Hundreds of thousands of Lebanese are taking part in the latest protest to press the government to cede more power to the opposition or step down.
Led by Hezbollah and its pro-Syrian allies, the rally is possibly the largest demonstration Beirut has seen.
Christian opposition leader Michel Aoun, a Hezbollah ally, urged the prime minister to accept a national unity government or face further action.
PM Fouad Siniora has vowed to resist what he has called an attempted coup.
Demonstrators have been waving the red, green and white flag of Lebanon, but others are also waving the yellow flag of Hezbollah emblazoned with a fist holding up an AK-47.
Fully-veiled Shia women, Christian students wearing t-shirts and fathers hoisting children on their shoulders were among crowds who cheered a series of opposition speakers urging the government's resignation, the AFP news agency reported.
Mr Aoun, in a video link speech that appeared on giant screens, told the crowd that the time of Mr Siniora's Western-backed government was over.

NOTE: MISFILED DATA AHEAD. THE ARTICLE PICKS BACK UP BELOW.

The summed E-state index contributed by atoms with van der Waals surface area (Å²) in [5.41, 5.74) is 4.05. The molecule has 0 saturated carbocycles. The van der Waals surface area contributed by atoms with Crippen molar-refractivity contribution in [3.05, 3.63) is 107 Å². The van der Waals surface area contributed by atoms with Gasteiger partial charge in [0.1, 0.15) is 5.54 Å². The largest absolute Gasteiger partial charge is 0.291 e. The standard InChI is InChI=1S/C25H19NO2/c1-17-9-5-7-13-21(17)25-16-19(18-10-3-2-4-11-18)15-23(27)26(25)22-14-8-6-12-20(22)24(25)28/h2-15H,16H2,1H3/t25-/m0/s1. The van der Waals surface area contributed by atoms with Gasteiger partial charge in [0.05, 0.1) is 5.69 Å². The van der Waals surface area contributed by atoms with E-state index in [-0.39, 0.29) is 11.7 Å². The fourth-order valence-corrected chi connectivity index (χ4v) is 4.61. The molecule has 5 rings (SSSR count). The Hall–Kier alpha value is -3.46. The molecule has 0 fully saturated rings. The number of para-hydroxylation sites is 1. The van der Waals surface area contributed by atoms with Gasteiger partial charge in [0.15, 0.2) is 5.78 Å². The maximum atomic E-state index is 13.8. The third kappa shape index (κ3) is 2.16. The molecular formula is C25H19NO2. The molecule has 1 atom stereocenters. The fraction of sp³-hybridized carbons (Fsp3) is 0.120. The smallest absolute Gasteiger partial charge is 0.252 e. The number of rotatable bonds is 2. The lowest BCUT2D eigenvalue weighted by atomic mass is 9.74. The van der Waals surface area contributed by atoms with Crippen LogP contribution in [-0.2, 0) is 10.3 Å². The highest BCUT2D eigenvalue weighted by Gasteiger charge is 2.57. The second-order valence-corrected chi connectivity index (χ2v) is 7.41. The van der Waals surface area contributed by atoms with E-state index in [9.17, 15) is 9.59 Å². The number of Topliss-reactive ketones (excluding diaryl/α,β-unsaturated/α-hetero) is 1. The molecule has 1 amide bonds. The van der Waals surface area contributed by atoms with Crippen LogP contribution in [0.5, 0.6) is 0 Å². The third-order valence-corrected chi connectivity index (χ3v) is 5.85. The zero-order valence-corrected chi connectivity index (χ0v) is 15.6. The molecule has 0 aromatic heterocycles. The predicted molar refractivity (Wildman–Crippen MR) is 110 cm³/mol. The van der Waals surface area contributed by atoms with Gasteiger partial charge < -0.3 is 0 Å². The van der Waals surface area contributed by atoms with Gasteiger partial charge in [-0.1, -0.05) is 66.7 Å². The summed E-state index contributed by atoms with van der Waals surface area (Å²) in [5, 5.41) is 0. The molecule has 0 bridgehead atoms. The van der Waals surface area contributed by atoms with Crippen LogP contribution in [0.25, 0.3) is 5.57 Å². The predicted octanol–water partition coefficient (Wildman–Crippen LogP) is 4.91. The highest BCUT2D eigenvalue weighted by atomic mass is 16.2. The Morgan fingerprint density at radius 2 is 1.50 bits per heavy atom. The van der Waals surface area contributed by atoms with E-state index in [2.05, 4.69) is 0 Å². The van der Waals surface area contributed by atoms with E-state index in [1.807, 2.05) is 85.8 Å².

He said the opposition was committed to "peaceful means, but even other means are legitimate".
Lebanese army combat troops sealed off major roads around the two squares where the rally is taking place.
However there is also a heavy presence of Hezbollah security agents wearing white caps and carrying walkie-talkies, says the BBC's Kim Ghattas in Beirut.
The Hezbollah-led protests began on 1 December.
"We will stay for days, weeks or months. Whatever it takes to bring down the government," one protester, Nader Hafez, told Reuters news agency.
The opposition accuses the government of being weak and corrupt, and says it no longer represents the Lebanese people after six pro-Syrian ministers resigned last month.
Under the constitution, the death or resignation of another two ministers would automatically bring it down.
Hezbollah has been demanding a bigger share in the cabinet that would give it the power to veto government decisions.
Opposition supporters have camped out in Beirut since 1 December
The current cabinet came to office last year in the first election held after the withdrawal of Syrian troops originally stationed in Lebanon during the civil war.
Syria was forced to withdraw its military presence after massive street protests and international pressure, triggered by the February 2005 assassination of former Lebanese Prime Minister Rafik Hariri.
A UN investigation has implicated several Syrian officials in the killing, although Syria has denied any involvement.
The government in Beirut has also accused Damascus of ordering the assassination on 21 November of anti-Syrian cabinet minister Pierre Gemayel.